As we approach the end of the first half of 2013, I have started to preview things to come during the second half of this year. As one who covers a lot of dividend ideas, I'm currently looking at names that should announce dividend raises over the next few months. Last week, I focused on Microsoft (NASDAQ:MSFT), analyzing the tech giant's dividend raise prospects. This week, I'll shift my focus to another tech giant, this time in the chip space. I'm talking about Intel (NASDAQ:INTC), which has the highest dividend yield among large cap tech names. Today, I'll look at Intel's recent dividend history and discuss the balance sheet's financial flexibility. I'll also look at Intel's dividend against others in the space, and discuss how much of a raise I think is coming. In the end, I'll show why Intel needs to remain a dividend champion.
Intel's recent dividend history:
Intel has raised its dividend nicely over the past ten years, with increases coming in almost every year, except for once during the 2009 financial crisis. The chart below shows Intel's quarterly dividend since 2004.
*According to Intel's dividend history, Intel's first payment of 2008 was 12.75 cents per share, but the company raised that dividend to 14 cents per share for the remaining three payments of that year. Intel's first two payments of 2011 were 18.12 cents per share. Since then, Intel has raised its dividend with the third payment of the year. The final two payments of 2011 and first two of 2012 were 21 cents per quarter. For the third payment of 2012, Intel raised the dividend to 22.5 cents per quarter, the current rate.
From 2007 to the current rate started in 2012, Intel has doubled its dividend. As you saw in the chart above, the dividend was just 4 cents per quarter in 2004. It now stands at 22.5 cents per quarter, with an expected raise coming. As of Friday's close, Intel's annual yield stood at 3.72% thanks to the 90 cent per year figure.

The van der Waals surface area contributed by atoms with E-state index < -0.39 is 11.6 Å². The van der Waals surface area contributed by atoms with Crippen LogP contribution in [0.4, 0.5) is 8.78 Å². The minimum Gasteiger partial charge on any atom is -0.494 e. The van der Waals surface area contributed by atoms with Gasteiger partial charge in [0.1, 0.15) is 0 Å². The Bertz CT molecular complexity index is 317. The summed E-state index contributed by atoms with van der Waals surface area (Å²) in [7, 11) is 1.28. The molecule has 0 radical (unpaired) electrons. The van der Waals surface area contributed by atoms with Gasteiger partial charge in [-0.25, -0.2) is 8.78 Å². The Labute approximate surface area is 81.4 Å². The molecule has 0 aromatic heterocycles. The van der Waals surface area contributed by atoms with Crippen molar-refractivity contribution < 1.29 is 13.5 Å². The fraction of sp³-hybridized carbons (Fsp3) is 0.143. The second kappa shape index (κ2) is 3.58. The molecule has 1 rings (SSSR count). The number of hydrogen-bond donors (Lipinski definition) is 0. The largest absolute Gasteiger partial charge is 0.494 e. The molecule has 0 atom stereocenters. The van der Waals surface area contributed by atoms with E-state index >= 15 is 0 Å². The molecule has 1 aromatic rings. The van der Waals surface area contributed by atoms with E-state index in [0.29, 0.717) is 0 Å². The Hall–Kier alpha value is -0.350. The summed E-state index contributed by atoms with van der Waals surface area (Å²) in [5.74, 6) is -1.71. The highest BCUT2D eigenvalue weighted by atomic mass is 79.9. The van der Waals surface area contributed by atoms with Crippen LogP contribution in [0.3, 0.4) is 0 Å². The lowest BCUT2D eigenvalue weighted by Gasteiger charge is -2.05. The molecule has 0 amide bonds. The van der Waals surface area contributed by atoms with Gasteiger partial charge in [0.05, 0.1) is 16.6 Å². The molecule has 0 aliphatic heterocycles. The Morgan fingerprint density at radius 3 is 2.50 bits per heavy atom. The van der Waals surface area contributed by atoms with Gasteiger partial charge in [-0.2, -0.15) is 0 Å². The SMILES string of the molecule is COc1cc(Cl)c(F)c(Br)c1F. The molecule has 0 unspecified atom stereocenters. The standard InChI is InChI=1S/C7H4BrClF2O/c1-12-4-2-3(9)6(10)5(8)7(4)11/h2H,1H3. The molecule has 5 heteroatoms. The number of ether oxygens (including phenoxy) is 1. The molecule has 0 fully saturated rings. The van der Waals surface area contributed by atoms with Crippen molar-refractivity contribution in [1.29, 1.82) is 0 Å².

How that yield has fared:
It's been a fairly volatile year for shares of Intel, as you can see from the chart below. A tough PC market really hurt the chip giant, and Intel shares started to really fall after their September 2012 revenue warning. Add in the fact that Intel CEO Paul Otellini decided to retire, and shares that were just under $27 fell to almost $19. That's a spectacular fall for a company of this size.
(Source: Yahoo! Finance)
With a stock price so volatile, you can expect that Intel's annual dividend yield has seen some tremendous fluctuations as well. It was May 7th last year when Intel announced the most recent dividend raise. The highest point that Intel's stock traded at after that announcement was $27.98, at which point the yield would have been 3.22%. That's the lowest yield we've seen since the raise. The chart below shows the average monthly yield we've seen since the dividend raise, using the average daily close in the stock for that month (unadjusted for dividend payments). June 2013 numbers are as of Friday.
*May 2012 numbers are from May 7th on the day that the company announced the dividend raise.
Obviously, as Intel's stock dropped, the annual dividend yield increased. There was about a four-month period where the dividend was above 4.25%. Intel's 52-week low is $19.23, at which point the dividend yield hit its high of 4.68%. On that day, November 21st, Intel yielded 185 more basis points per year than a 30-Year US Treasury Bond. With the rally in Intel shares since then, the yield has come down about 100 basis points, but Intel still yielded about 15 basis points more than a 30-Year bond as of Friday. Intel's recent high was $25.98, at which point the yield was down to 3.46%.